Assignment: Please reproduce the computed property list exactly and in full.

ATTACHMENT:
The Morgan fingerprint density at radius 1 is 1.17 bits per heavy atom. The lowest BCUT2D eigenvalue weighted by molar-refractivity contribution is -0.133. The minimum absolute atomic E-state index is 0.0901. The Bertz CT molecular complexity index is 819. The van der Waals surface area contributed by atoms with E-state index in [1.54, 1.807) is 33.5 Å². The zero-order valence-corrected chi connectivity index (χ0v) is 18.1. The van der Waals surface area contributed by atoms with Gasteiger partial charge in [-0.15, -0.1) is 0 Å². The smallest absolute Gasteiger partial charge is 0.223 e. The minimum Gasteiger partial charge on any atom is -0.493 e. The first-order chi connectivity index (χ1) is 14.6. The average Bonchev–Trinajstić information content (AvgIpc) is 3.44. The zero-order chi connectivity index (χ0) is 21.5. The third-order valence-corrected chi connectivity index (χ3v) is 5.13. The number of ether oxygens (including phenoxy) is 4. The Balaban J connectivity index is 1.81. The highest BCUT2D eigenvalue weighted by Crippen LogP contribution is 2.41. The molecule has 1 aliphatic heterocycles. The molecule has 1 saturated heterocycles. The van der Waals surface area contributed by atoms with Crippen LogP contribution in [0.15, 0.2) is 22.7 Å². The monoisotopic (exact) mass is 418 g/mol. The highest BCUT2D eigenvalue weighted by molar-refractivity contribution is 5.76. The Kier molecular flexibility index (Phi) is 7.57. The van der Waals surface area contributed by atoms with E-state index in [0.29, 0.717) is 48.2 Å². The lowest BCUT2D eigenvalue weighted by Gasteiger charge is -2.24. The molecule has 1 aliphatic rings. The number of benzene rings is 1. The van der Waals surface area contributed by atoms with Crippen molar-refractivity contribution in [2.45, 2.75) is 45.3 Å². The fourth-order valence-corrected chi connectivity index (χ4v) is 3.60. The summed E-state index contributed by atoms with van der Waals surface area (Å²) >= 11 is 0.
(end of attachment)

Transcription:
The Morgan fingerprint density at radius 1 is 1.17 bits per heavy atom. The lowest BCUT2D eigenvalue weighted by molar-refractivity contribution is -0.133. The minimum absolute atomic E-state index is 0.0901. The Bertz CT molecular complexity index is 819. The van der Waals surface area contributed by atoms with E-state index in [1.54, 1.807) is 33.5 Å². The zero-order valence-corrected chi connectivity index (χ0v) is 18.1. The van der Waals surface area contributed by atoms with Gasteiger partial charge in [-0.15, -0.1) is 0 Å². The smallest absolute Gasteiger partial charge is 0.223 e. The minimum Gasteiger partial charge on any atom is -0.493 e. The first-order chi connectivity index (χ1) is 14.6. The average Bonchev–Trinajstić information content (AvgIpc) is 3.44. The zero-order chi connectivity index (χ0) is 21.5. The third-order valence-corrected chi connectivity index (χ3v) is 5.13. The number of ether oxygens (including phenoxy) is 4. The Balaban J connectivity index is 1.81. The highest BCUT2D eigenvalue weighted by Crippen LogP contribution is 2.41. The molecule has 1 aliphatic heterocycles. The molecule has 1 saturated heterocycles. The van der Waals surface area contributed by atoms with Crippen LogP contribution in [0.15, 0.2) is 22.7 Å². The monoisotopic (exact) mass is 418 g/mol. The highest BCUT2D eigenvalue weighted by molar-refractivity contribution is 5.76. The Kier molecular flexibility index (Phi) is 7.57. The van der Waals surface area contributed by atoms with E-state index in [0.29, 0.717) is 48.2 Å². The lowest BCUT2D eigenvalue weighted by Gasteiger charge is -2.24. The molecule has 1 aliphatic rings. The number of benzene rings is 1. The van der Waals surface area contributed by atoms with Crippen molar-refractivity contribution in [2.45, 2.75) is 45.3 Å². The fourth-order valence-corrected chi connectivity index (χ4v) is 3.60. The summed E-state index contributed by atoms with van der Waals surface area (Å²) >= 11 is 0.